I might’ve mentioned this already, but I suppose I might as well bring it up again; having a kid has completely changed my gaming habits. Granted, it’s also completely changed nearly every other aspect of my life, too, so the gaming slice of my life pie* was bound to get caught up in the sweeping change that having a kid inevitably brings.
Still, it’s something that I haven’t quite adjusted to yet. I’m finding it harder to get into new games, for one thing; I’m also finding it harder to stay engaged in the games I’m already playing. And in any event, long gone are the days when I could just plug in to a game and stay there for 8 hours; now I’m lucky if I can stay focused for more than 30 minutes.
I think it’s been at least 2 months since I turned on my 360. Well, I suppose that’s not entirely true – my kid was a bit restless a few weeks ago so I put in Rayman Origins because I figured it was colorful and musical and would maybe focus his attention for a little bit. Alas – no such luck; he stuck with it for about 5 minutes before deciding he’d had enough.
This is all to say that I’m not necessarily doing a whole lot of gaming these days, and when I do, it’s very much in short bursts; I’ll get up to a checkpoint, save, quit, try something else; get to a checkpoint, save, quit, try something else.
Case in point: Shadowrun Returns. I never played the original, and don’t know anything about its history. Didn’t even follow its Kickstarter, beyond knowing that it had one. I bought it because it seemed like something right up my alley – a cyberpunk/fantasy/sci-fi setting, a turn-based RPG with a battle system straight out of XCOM, lots of well-written text. And for the most part, I’m really enjoying it – except for the lack of a quick-save, which means I can’t experiment, and if I die, I have to replay the previous 20 minutes all over again. And while the text is fun, and the dialogue is sharp and witty, there’s also quite a lot of it, and I find myself scanning it quickly as opposed to taking it in. And the game doesn’t necessarily explain its mechanics all that well – took me 3-4 battles before figuring out how to throw a grenade. So, basically, I’m playing it one room at a time; once I finish an area, the game quicksaves, and then I log out.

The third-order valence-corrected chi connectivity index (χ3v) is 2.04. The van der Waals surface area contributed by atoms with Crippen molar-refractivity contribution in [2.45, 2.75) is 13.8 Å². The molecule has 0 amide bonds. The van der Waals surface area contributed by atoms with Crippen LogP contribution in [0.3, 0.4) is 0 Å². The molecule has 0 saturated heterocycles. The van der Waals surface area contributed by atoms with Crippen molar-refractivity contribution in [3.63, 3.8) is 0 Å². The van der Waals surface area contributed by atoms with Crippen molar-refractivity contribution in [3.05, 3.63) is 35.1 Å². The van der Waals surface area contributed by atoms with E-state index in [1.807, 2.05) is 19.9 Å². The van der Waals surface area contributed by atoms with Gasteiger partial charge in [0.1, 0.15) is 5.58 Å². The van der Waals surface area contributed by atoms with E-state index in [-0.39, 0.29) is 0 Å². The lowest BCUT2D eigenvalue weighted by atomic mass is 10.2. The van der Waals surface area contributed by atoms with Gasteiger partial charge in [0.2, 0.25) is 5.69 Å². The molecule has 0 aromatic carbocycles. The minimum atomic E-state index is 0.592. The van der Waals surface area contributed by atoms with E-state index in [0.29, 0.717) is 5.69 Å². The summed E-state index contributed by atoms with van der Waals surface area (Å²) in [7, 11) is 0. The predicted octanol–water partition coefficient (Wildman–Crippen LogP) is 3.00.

I’ve been also sorta dabbling in the PC port of Fez, in a sort-of meaningless loyalty gesture to Phil Fish. When I first played it on the 360, I got very, very deep into the hidden language and went out of my way to scour newsgroup discussions about some of the more obscure puzzles; this time, though, I’m really just out to enjoy the scenery and find some cubes if I see anyway. It’s a very peaceful world to be in, which is a feeling I don’t often experience in games.
What else, what else… oh, I accidentally-on-purpose picked up XCOM on the iPad last week, when it was on “sale”. And you know what? It is perfect on the iPad. Not that it wasn’t highly enjoyable (if a bit stressful) on the PC/console, but having it on the iPad makes idle moments on the go a lot more interesting. The touch controls make perfect sense, and the in-between-mission ant-farm view was basically built to be used on an iPad.
Beyond that, I’m kinda just twiddling my thumbs, waiting for GTAV and trying to figure out how to play it without alienating my wife and child. The next Mario & Luigi RPG comes out on the 3DS next week, which should be fun… Gone Home should be out on Steam next week, too, which I’m very much looking forward to… I’m still skeptical about Saints Row 4, the new Splinter Cell, and that other XCOM: The Bureau thing… and in the meantime, I still have my Steam Summer Sale to go through.
It’s going to be a weird next few weeks, is all I’ll say. Not at all sure how updated this blog is going to be, though it won’t be for lack of trying.
* I was going to cut this out, but you know what? It’s not often you come across the worst metaphor in the entire history of written communication. So, really, you ought to be thanking me for leaving it in. I very nearly changed the name of this site to better serve its honor.
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